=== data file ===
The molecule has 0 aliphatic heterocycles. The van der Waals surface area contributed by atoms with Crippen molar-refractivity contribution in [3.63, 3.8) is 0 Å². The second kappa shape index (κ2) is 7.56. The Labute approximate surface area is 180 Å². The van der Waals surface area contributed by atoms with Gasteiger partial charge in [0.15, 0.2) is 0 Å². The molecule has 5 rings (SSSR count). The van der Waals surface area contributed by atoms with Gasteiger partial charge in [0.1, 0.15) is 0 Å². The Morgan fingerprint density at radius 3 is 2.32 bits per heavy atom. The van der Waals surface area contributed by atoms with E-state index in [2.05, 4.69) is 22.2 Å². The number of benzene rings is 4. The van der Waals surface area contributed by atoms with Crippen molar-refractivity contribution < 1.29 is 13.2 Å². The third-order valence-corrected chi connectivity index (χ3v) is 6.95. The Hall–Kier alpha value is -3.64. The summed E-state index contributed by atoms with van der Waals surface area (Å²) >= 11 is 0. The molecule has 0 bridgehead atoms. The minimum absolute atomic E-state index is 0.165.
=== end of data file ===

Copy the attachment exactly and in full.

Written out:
The molecule has 0 aliphatic heterocycles. The van der Waals surface area contributed by atoms with Crippen molar-refractivity contribution in [3.63, 3.8) is 0 Å². The second kappa shape index (κ2) is 7.56. The Labute approximate surface area is 180 Å². The van der Waals surface area contributed by atoms with Gasteiger partial charge in [0.15, 0.2) is 0 Å². The molecule has 5 rings (SSSR count). The van der Waals surface area contributed by atoms with Gasteiger partial charge in [0.1, 0.15) is 0 Å². The Morgan fingerprint density at radius 3 is 2.32 bits per heavy atom. The van der Waals surface area contributed by atoms with E-state index in [2.05, 4.69) is 22.2 Å². The number of benzene rings is 4. The van der Waals surface area contributed by atoms with Crippen molar-refractivity contribution < 1.29 is 13.2 Å². The third-order valence-corrected chi connectivity index (χ3v) is 6.95. The Hall–Kier alpha value is -3.64. The summed E-state index contributed by atoms with van der Waals surface area (Å²) >= 11 is 0. The molecule has 0 bridgehead atoms. The minimum absolute atomic E-state index is 0.165.